Metropolitan (The Criterion Collection)
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And gold is an apt visual metaphor, particularly when juxtaposed against the black satin of a tuxedo lapel or the wintry Manhattan night scape, for a world seemingly vanishing right before our eyes--a world too sleek, too soigné, too genteel to survive the steam roller of galloping blue-jeaned egalitarianism.
That the denizens of this vanishing breed, as depicted in the film, are themselves, insecure late adolescents, make its departure all the more poignant.
"This is probably the last Deb season..." one of them observes resignedly, "...because of the stock market, the economy, Everything..." Yes, everything...the huge smothering subject that hovers all around the plot itself and from which its characters are only temporarily insulated.
In particular, the focus here is on a group of privileged Eastern Seaboard collegians enjoying the Christmas holidays in a series of Park Avenue, "after dance parties," in which they loll about and ruefully anticipate the disappearance of their youth, their success, and their kind.
That they are one at the same time cerebral, immature, literate, prankish, frightened, polished, well educated but vulnerable and inexperienced, puts them well outside the troglodyte teens that inhabit the deconstructionist zoo in most post 1970 films, (with the exception of a unfortunate and mis-placed "strip poker" sequence which violates the picture's otherwise overall mood.Read more ›
The story follows a group of upper-crust New York preppies during the Christmas debutante season. These are kids for whom black-tie balls at the Plaza Hotel and charming little soirees in Park Avenue apartments are serious matters. They are the UHB-"urban haute bourgeoisie"-a social circle carrying out traditions so anachronistic as to seem alien; traditions, in fact, which were outdated before these characters were even born.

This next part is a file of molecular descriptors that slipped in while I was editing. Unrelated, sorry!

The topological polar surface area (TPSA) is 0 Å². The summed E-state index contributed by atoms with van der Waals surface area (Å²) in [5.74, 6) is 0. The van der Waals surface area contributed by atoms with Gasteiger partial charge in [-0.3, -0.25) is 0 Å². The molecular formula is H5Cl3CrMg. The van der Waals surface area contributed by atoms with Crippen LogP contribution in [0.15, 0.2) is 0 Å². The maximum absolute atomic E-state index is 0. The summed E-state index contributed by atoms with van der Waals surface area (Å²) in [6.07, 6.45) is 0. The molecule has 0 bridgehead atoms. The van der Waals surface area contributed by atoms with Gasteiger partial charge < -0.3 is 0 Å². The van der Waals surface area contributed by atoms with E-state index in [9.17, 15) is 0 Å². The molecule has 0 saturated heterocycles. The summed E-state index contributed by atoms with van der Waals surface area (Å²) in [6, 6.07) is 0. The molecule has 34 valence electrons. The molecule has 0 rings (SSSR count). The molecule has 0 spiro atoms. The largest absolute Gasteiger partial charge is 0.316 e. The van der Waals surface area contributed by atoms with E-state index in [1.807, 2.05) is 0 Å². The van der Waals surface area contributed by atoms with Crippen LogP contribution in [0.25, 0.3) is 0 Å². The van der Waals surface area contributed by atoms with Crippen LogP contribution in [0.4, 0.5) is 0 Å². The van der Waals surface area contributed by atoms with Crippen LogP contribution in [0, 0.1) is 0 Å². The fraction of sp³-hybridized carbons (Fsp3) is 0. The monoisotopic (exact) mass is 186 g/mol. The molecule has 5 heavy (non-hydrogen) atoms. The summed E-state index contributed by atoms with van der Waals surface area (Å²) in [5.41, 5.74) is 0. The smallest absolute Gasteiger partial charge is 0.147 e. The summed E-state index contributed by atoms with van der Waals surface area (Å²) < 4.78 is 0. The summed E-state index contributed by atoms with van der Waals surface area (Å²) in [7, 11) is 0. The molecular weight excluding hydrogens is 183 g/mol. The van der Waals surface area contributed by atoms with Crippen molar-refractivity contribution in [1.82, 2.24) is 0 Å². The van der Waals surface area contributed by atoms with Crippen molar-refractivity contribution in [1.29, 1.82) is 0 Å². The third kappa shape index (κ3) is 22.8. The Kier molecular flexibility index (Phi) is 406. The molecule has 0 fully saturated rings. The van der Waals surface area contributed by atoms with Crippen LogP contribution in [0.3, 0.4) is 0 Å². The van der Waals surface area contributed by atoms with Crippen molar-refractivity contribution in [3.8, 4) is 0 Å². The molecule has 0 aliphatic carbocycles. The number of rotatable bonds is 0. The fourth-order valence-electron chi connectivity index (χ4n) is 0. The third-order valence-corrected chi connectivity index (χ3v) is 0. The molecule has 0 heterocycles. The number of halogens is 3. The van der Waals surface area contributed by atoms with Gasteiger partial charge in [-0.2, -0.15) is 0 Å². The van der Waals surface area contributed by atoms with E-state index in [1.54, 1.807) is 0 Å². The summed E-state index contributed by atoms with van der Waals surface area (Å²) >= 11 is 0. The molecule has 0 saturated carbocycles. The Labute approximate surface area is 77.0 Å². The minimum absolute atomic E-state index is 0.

A middle class outsider and budding socialist named Tom Townsend (Edward Clements) happens into this elite group and briefly livens things up. He shocks them with his leftist rhetoric (he is a devotee of Fourier) and anti-deb outlook, but they nonetheless find themselves drawn to him. Tom finds a kindred spirit in the cynically fatalistic Nick (Christopher Eigeman). Nick is the most self-aware member of the inner circle and he provides comic relief with his devastating ongoing critique of their lives and behavior.
Stillman's characters seem to have everything going for them. They are bright and educated and come from very wealthy families. We learn, though, that privilege is both their blessing and their curse. These children of status are destined to always remain in the shadow of their very successful parents. As one of them puts it, "We're doomed to failure." We come to realize that even though they are well-off in many ways, they still must struggle with the same insecurities and fears as the rest of us.
The characters in "Metropolitan" are the kind of people that F.Read more ›
Most Recent Customer Reviews
The film itself is a masterpiece. The multi-format Blu-Ray version in terms of quality is not great. The picture is filled with noise, as in tiny flecks of color. Read morePublished 3 months ago by Drive-In Kid
A movie that captures a time, place and culture perfectly. I have watched and re-watched this movie many times. It is truly brilliant.Published 4 months ago by Amazon Customer
A small production but a wonderful movie. Reminds me of the Richard Linklater "Before..." series. Very much like a play. Read morePublished 11 months ago by Amazon Customer
Probably Whit Stillman's best and rather realistic, if in those now far-off days you hung with a certain crowd.Published 11 months ago by Katherine T. Rohrer
One of the true classics. I'm so excited for its 25 year anniversary.Published 12 months ago by Lance Orchid
This is a well-made and well-acted movie, Whit Stillman's first, from 1990, and featuring a group of actors who were not, and still are not, well-known. Read morePublished 13 months ago by Stanley Crowe